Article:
Discussed in some detail in Standard Fire Ins. Co. v. Chester O'Donley & Assoc., Inc., 972 S.W.2d 1, 9-10 (Tenn. Ct. App. 1998), that court illustrated this exclusion - which featured policy language nearly identical to that featured here - by explaining how the loss of use of a building might be occasioned by the installation of a faulty heating system. Other cases implicating this exclusion have turned on the fact that the exclusion applies only if the damaged property can be restored to use by the "repair, replacement, adjustment or removal" of the insured's work. See, e.g., Shade Foods v. Innovative Prods. Sales & Mktg., 78 Cal. App. 4th 847, 866-867 (2000) (exclusion does not apply where cereal nut clusters found to contain wood splinters unable to be restored to use).
In the case at bar, Dorchester has no duty to defend. The damage claimed by the owners came from the alleged dispersal of lead-based paint chips and dust. The painters are said to have failed to contain the toxins they set free through their scraping and sanding operations, certainly an inadequacy and a dangerous condition in their work. That faulty workmanship denied the owners the use of their house until it could be restored to use by the removal of the faulty element of the contractor's work, the errant chips and dust. There was no other damage to the property other than the contractor's work.
Our interpretation is consistent with the purpose of the insurance policy at issue. General liability coverage is not intended as a guarantee of the insured's work, and for that reason, general liability policies contain "business risk" exclusions. See Sterilite Corp. v. Continental Cas. Co., 17 Mass. App. Ct. 316 , 321322 (1983). Such "business risks" have been described as those "which management can and should control or reduce to manageable proportions; risks which management cannot effectively avoid because of the nature of the business operations; and risks which relate to the repair or replacement of faulty work or products. These risks are a normal, foreseeable and expected incident of doing business and should be reflected in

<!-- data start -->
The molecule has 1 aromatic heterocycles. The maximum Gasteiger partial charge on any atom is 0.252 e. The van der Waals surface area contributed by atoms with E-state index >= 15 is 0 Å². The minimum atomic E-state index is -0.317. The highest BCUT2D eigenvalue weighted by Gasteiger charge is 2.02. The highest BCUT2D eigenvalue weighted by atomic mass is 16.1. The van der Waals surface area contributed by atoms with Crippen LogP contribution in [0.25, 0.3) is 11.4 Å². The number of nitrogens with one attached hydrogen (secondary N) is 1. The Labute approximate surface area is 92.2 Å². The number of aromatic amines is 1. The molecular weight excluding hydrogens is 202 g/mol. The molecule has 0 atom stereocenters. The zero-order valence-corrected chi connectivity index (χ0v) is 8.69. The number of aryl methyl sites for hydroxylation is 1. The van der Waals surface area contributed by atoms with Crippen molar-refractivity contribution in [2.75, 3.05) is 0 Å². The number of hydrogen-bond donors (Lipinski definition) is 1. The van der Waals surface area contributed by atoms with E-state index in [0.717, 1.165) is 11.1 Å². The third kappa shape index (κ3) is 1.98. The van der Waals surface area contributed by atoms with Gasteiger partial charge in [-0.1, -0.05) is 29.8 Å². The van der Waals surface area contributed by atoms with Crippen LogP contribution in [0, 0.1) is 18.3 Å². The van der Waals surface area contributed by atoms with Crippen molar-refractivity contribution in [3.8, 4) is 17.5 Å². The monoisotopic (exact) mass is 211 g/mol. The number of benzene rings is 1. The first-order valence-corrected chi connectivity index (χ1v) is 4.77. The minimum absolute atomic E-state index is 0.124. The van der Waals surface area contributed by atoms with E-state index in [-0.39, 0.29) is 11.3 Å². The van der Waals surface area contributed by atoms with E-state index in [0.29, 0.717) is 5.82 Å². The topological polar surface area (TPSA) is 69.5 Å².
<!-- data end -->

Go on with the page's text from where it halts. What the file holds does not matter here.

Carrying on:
the price of the product or service rather than as a cost of insurance to be shared by others." Sterilite Corp., supra, at 322 n. 13, quoting from Tinker, Comprehensive General Liability Insurance - Perspective and Overview, 25 Fed'n Ins. Couns. Q. 217, 224 (1975). See Hendrick & Wiezel, The New Commercial General Liability Forms - An Introduction and Critique, 36 Fed'n. Ins. Couns. Q. 314, 322 (1986) (business risk exclusions for "normal, frequent, or predictable consequences of doing business"). In the paint trade, scraping and sanding away old paint - which commonly contains lead - is de rigueur. The possibility that chips and dust may contaminate the surroundings is clearly a normal, foreseeable, and expected incident of doing business. This risk can and should be reduced to manageable proportions by prophylactic measures (such as drop cloths and closed windows and doors) and careful cleanup, but the possibility cannot be completely foreclosed because of the nature of the business. This is a classic business risk scenario, the cost of which is properly reflected in the price of the painting service. See Sterilite Corp. v. Continental Cas. Co., supra at 322.